Alicia Keys is HERE

New album speaks of love, politics and social uproar


From Wiki Commons

Story by Langley Leverett, feature editor

Alicia keys, a pioneer musician of 2000s hip-hop and rhythm and blues, has recently released a new album titled “HERE.” A memoir to the streets of Harlem and a rallying message for love and acceptance, Keys has demonstrated her artistic talent through her compassionate and empathetic lyrics. An album with 16 tracks, she begins and ends with a stunning bang that will leave listeners waiting for the next album.

The first track is appropriately titled “The Beginning” and it begins with soft sounds and transcends into a metaphor relating to the scenes of poverty and chaos. Describing herself as Nina Simone, a Civil Rights Activist and “Harlem in the dark,” she conveys the image of her sympathizing with the social movement of equality.

Throughout this number and the rest of the production, she describes herself as the spirit of the projects, in which every day is a struggle to make ends meet. She provides an intriguing combination of lyricism and vocals, especially through tracks such as “Kill your mama,” and “Illusion of Bliss.” Both of these numbers portray a person or perhaps a society that has been repeatedly ensnared in a storm of addiction, greediness and complete moral confusion. Key’s resonating throaty voice has the power of making the audience recognize the desperation of a whole generation.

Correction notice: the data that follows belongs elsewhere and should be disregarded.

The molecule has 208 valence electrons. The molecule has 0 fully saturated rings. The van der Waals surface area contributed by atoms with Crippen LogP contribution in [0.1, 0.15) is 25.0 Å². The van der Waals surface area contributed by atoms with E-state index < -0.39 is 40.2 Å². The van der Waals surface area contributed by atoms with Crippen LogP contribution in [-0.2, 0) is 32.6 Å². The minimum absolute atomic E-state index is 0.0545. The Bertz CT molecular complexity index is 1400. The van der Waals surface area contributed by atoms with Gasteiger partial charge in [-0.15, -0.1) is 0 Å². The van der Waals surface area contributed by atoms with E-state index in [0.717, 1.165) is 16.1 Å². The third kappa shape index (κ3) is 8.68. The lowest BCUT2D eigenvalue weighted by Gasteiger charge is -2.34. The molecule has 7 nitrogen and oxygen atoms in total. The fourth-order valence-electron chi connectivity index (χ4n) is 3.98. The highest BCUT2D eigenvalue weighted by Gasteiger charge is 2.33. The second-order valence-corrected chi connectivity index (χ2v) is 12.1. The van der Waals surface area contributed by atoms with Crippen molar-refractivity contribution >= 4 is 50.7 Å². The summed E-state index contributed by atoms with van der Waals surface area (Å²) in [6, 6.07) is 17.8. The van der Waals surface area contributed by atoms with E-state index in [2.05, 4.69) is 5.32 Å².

More positively, “She Don’t Really Care_1Luv,” embraces a beautiful, galvanizing message that celebrates one’s ethnicity and culture values, while simultaneously empowers women to love themselves. She sings this to women of all ages and incites them to realize their self worth and value, insisting that their love is enough to cover themselves and erase all insecurities.

Lifting the tones, Keys sings “More Than We Know,” and encourages people to keep persevering in the face of adversity. Giving hope to the listeners, she claims that “if you’re too afraid to walk in faith, then you will never know your heart.” This song serves to stand as a statement to keep pursuing one’s battles with an uplifted face.

The album ends with a signifying track that is labeled “Holy War.” She questions the ideas behind conflict, sexuality and love. Through challenging the common ideas of society today, she contends that one should be “living for love,’ and be totally “unafraid of the end.” Dignified and powerful, the track repeats that “forgiveness is the only real revenge,” and essentially motivates people to keep moving forward toward an equal and tolerant world.